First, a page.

Let’s try this first. Set your shutter speed to five seconds and place the camera on a tripod. Press the shutter button and wait two seconds before you slowly start zooming your lens, continue until the exposure is completed. As you can see, it appears as if two images are put together into one. The background is sharp but the ghost-like lines going away from it creates a sense of motion and can add a lot of extra depth.
Again, as with all of these creative exercises, trial and error is your friend. Don’t just do it once and leave. Try this multiple times with different settings, vary the exposure, try a different tempo of the zoom (go fast, then try slow), zoom in then try zooming out, zoom and stop at varying intervals, etc. After a while, you’ll hopefully capture something that has potential!
This method can result in fascinating images taken at night. By capturing two images (one where this technique is used and one that’s normal) and blending them together you can get a quite interesting result. The landscape will be normal while the stars look like their shooting out of the image. It’s all about trying the unknown and take a moment to disobey the “rules”. For more on this technique read: How to Create a Dynamic Zoom Burst Photograph or Intentional Blur- How to Create it and Why It’s Awesome
Note: if you want to try this on a bright daytime scene you may need to use a Neutral Density filter to cut down on the amount of light. Otherwise, your image will just be overexposed.
This last exercise for practicing using a slow shutter speed is quite different than the other two. For this one, you will use a tripod and delayed shutter or remote trigger to capture a sharp image. Then, you will be zooming in on some details in the landscape and using a slow shutter speed to capture it.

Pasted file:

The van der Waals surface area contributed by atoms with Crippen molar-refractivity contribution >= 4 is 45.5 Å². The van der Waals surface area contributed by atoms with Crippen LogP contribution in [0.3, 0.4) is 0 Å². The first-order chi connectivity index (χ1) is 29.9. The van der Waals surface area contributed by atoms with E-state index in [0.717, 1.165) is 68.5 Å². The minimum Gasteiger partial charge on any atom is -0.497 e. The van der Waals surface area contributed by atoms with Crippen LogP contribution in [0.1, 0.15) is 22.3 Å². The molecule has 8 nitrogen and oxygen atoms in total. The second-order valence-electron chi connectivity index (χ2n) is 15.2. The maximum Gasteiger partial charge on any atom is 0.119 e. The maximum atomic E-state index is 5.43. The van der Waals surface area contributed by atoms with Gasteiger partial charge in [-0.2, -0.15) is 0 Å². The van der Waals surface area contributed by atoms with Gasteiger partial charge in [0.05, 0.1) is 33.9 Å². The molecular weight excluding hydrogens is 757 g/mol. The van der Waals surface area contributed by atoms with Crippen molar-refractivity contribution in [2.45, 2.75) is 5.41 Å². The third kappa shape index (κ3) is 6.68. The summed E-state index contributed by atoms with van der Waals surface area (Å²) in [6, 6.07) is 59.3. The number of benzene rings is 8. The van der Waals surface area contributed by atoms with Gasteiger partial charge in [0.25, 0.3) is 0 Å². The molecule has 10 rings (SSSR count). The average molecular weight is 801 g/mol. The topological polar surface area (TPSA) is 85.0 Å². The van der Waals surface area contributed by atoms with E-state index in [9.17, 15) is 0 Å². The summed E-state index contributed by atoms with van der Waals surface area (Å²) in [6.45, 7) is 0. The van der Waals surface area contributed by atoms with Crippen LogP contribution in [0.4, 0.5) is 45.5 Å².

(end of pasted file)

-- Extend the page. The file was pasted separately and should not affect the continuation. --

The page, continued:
For many years I rarely used anything other than an ultra-wide-angle lens, as I wanted to capture everything in the same image. As I became more experienced and my art began evolving, I realized that I found a much greater pleasure in viewing abstract and intimate shots. In many ways, these simple scenes result in more powerful images that better tell a story.
So, for this exercise, you’ll need to go outside and search for something that includes a moving element, such as a waterfall, river, or perhaps waves. The composition isn’t crucial yet as you’re mostly going to be experimenting with different shutter speeds but if you’re able to find a good one that’s a benefit.
Once you’ve found the subject you wish to photograph, set your shutter speed to 0.5 seconds. Capture an image and start lengthening the shutter speed until you reach somewhere between 5-10 seconds (you might need to use an ND filter and compensate with ISO/Aperture for this to work). By scrolling through the series of images you’ve taken you will see just how much it changes by making only small adjustments. I bet that the 0.5-second exposure looks nothing like the 5-second exposure, right?
What fascinates me with this exercise is that every now and then you’re going to find patterns or shapes in the image that you couldn’t see with the naked eye. The motion creates these shapes and in some cases, it can even be scary. Can you see all the screaming faces in this image?
So now it’s up to you to go out and try these shutter speed exercises. Share your results in the comments section below as well as any questions you may have.
Note: If you want more info, my eBook The Ultimate Guide to Long Exposure Photography, covers the basics of using a slow shutter speed and shares multiple case studies on how changing the shutter speed can affect your image.